On May 1, Tom Sullivan opens a new chapter as general counsel of the Bipartisan Policy Center in Washington, D.C. NARI wishes Sullivan well in his new position and is appreciative of his work as NARI’s lobbyist the past two years. Sullivan was recognized by the Government Affairs Committee and the House of Delegates at NARI’s recent Spring Business meeting in Kansas City, Mo.
NARI is pleased to introduce members to its new lobbyist, Chris Spear, of Nelson Mullins Riley Scarborough, LLP, based in Washington, D.C.
Spear has a 20-year track record in government relations, working both domestically and internationally in the legislative and regulatory arenas.
He started his career on Capitol Hill as professional staff in the U.S. Senate, responsible for the Subcommittee on Employment and Workplace Safety, a role that included jurisdiction issues such as workplace education, training, safety, wages, hour laws and flexibility.
Spear put his experience from the subcommittee to good use, moving to the Department of Labor, as Assistant Secretary of Labor for Policy.
“I oversaw regulatory agencies such as the Wage & Hour Division of OSHA, learning the [process of] how rules promulgate under these agencies—insight beneficial to conveying NARI’s messages to these agencies,” Spear says.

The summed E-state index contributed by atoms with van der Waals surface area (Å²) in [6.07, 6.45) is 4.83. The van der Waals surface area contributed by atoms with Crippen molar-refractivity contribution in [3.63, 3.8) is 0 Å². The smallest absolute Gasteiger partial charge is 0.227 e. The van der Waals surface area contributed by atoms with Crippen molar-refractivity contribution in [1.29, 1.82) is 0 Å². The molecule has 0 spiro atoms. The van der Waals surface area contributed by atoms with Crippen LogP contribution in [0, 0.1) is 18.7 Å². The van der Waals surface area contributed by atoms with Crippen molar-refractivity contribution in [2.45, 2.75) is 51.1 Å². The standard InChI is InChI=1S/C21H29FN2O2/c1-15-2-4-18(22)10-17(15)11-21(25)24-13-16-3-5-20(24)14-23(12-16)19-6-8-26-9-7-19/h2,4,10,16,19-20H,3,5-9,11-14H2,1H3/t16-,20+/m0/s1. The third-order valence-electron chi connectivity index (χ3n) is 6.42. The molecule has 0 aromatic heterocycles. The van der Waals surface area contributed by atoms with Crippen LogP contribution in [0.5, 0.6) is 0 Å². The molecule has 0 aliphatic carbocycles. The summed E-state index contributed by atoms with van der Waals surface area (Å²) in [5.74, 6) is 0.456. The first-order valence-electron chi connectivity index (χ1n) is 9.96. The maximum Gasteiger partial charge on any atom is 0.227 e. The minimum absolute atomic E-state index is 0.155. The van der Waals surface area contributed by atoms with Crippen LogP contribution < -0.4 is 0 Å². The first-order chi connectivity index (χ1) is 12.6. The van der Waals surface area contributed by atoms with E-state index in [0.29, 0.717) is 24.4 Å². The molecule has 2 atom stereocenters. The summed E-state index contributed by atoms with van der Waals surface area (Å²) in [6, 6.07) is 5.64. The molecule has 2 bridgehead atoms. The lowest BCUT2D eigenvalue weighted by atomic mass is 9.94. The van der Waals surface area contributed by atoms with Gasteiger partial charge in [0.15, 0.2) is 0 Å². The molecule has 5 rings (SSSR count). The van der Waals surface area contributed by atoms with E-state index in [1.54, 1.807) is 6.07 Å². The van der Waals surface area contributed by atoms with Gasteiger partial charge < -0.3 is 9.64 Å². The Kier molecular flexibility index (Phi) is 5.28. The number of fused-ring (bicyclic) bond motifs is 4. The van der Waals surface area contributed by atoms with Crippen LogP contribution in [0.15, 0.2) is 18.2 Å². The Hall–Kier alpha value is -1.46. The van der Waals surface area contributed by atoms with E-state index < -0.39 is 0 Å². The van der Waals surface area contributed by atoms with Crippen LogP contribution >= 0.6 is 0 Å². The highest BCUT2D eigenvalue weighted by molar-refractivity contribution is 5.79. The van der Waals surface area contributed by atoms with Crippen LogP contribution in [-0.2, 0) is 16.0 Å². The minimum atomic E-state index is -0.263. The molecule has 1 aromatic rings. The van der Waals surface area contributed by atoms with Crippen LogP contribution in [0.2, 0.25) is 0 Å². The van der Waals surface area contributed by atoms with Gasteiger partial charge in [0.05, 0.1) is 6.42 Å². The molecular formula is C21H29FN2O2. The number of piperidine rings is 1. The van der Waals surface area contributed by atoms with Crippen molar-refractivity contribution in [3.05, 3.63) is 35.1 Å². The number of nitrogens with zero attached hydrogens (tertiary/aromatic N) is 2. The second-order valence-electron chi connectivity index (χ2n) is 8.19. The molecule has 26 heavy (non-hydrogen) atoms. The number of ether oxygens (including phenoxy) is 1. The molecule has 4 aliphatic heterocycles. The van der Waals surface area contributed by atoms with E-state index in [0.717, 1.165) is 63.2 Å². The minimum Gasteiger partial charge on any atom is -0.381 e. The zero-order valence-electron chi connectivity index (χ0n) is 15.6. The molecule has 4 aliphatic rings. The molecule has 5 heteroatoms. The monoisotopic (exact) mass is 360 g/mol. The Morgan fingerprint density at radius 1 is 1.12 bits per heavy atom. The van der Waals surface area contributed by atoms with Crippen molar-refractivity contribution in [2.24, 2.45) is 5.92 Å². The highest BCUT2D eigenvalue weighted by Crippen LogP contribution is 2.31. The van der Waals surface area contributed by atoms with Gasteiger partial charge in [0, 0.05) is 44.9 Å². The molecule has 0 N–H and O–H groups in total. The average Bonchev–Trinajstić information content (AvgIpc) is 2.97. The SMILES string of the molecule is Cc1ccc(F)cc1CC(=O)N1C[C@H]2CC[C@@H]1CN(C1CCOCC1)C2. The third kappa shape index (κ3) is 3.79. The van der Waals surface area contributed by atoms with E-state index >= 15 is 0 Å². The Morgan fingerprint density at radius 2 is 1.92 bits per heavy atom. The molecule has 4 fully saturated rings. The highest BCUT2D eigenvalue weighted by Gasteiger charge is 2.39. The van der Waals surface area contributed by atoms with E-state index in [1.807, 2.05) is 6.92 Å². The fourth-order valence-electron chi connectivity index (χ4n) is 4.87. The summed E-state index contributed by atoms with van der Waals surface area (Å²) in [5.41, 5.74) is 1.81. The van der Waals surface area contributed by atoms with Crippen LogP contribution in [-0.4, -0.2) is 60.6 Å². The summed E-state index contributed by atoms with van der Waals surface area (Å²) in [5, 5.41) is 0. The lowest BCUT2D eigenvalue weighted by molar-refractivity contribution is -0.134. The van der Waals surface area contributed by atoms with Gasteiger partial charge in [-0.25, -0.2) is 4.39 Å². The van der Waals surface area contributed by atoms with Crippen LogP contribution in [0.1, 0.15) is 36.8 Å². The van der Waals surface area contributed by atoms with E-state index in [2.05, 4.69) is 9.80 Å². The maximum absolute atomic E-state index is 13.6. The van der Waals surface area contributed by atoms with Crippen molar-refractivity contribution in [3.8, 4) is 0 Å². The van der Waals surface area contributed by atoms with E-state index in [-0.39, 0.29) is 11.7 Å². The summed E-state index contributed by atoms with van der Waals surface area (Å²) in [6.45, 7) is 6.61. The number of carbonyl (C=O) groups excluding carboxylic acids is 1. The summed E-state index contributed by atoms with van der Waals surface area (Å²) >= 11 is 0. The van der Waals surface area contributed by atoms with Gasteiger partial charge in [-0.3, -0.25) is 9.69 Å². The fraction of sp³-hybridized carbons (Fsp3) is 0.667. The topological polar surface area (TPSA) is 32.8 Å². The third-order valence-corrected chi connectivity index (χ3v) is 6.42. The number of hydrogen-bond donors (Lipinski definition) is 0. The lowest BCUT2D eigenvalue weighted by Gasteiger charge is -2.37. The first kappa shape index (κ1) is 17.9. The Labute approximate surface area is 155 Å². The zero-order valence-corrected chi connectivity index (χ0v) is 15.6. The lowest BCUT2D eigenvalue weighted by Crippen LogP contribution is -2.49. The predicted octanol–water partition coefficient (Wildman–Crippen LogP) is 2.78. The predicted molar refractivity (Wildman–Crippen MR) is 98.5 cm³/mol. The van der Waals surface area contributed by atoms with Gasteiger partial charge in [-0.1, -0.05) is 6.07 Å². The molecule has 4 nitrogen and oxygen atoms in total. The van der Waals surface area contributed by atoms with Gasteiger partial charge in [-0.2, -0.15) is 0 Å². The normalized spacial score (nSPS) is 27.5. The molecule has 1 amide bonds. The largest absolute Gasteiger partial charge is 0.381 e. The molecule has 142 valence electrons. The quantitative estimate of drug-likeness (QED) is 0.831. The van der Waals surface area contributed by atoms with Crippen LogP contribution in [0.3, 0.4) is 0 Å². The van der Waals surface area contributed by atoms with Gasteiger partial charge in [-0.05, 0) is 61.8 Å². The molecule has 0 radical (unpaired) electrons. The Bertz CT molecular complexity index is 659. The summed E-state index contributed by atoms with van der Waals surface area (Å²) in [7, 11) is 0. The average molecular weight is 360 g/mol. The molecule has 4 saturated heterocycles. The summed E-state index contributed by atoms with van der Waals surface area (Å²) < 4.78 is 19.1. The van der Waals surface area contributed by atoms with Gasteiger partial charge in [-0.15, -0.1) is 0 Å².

Most recently, Spear spent time working as Vice President of Emerging Markets for Honeywell Process Solutions based in the U.K.
“If there was one mandate we should have, it would require everyone [legislators] to spend time in the private sector and learn what it takes to manage a business and make your numbers each month,” Spear says.
Spear’s broad-based professional experience will be an asset to NARI’s key legislative issues.
Spear begins his work with NARI on legislative actions to add the opt-out provision back into the EPA’s Lead Renovation, Repair and Painting Rule.
“When regulatory agencies move in a concerning direction—as the EPA has—it creates uncertainty among the affected populations,” he says. “This uncertainty is not good for those being regulated, and NARI members need clarity in order to follow the rule as intended.” He hopes reinstating the opt-out will give the industry clarity needed for widespread compliance.
Under Spear’s guidance, success in lobbying members of the House and Senate will come from messages hitting the right tone, with a clear explanation of NARI’s position and balanced solutions representing both the public and small business interests.
In addition, Spear will focus on these areas:
- Increasing NARI’s brand awareness. “I will continue to make NARI’s presence known [in Washington] and make them aware that we are not going away.”
- Strengthening NARI’s voice. Spear plans to grow member participation in NARI’s Calls to Actions and the Government Affairs Key Contact Network, with emphasis on quick response times for action on key issues.
- Pushing NARI’s Federal Advocacy Priorities. “I have no preconceived notion about how things should be done,” he says, “I want to build on what has been done successfully and strive for improvement in the future.”